Frontier market sovereigns (pre-emerging markets with greater growth potential than developed markets), such as Tunisia, face an increasingly onerous refinancing challenge amid constrained financing options, says Moody's.
The capacity of sovereigns to engage and secure IMF funding can alleviate liquidity stress by catalysing additional funding, from both official and private sector creditors, adds a Moody's report entitled "Changing creditor landscape amplifies frontier markets' exposure to liquidity risk," published on May 11, a copy of which was seen by TAP.
"Tunisia faces the largest Eurobond payments coming due over the next three years relative to year-end 2022 international reserves, making 7% in 2023, 12% in 2024 and 13% in 2025.
Faced with liquidity pressures due to large amortisations falling due amid constrained financing options, official creditors can provide funding that offsets the slower pace of Chinese creditor lending and lower international bond issuance."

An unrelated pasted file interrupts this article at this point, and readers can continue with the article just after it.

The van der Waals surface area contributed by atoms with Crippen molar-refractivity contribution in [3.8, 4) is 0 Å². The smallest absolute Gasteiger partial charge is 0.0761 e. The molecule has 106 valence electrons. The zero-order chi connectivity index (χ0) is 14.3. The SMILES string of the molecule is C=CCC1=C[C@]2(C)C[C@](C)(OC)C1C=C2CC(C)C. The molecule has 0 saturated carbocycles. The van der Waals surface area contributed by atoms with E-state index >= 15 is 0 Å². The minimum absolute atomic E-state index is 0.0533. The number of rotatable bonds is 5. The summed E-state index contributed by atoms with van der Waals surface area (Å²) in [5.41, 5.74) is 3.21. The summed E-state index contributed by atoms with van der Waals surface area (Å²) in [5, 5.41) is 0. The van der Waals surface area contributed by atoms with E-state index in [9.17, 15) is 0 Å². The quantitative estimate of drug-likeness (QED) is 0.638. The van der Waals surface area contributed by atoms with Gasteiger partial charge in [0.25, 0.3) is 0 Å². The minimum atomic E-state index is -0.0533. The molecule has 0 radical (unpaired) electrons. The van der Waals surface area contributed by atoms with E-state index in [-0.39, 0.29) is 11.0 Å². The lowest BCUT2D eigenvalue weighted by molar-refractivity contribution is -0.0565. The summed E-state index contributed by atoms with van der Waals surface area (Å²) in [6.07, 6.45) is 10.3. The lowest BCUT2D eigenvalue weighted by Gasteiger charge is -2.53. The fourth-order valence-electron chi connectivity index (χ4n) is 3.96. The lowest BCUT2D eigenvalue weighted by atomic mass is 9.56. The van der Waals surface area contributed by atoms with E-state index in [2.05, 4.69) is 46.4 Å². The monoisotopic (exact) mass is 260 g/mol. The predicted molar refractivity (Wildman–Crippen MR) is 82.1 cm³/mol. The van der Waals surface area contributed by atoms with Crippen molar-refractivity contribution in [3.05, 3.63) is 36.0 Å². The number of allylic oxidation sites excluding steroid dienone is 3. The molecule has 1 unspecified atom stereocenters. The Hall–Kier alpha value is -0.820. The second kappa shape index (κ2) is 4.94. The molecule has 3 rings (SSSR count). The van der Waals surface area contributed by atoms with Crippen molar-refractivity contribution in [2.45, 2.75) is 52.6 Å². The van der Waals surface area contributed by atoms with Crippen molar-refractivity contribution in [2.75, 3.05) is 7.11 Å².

Multilateral development banks have increased lending, often associated with IMF programmes, the same source indicates.
Multilateral funding, particularly when associated with IMF programmes, is meant to catalyse other sources of funding, including from private creditors, to alleviate refinancing risks.
Moreover, IMF and other multilateral lending is conditional on governments' commitment to, and implementation of, economic and fiscal reforms.
These reforms often come with short-term social costs, such as the removal of subsidies or allowing for greater exchange rate flexibility, which can increase imported inflation and reduce purchasing power, the same source noted.
Tunisia's inability to unlock additional external financing from official and bilateral sources, which is contingent on an IMF programme being in place, increases balance of payments risks and the probability of debt restructuring."
Source: Agence Tunis Afrique Presse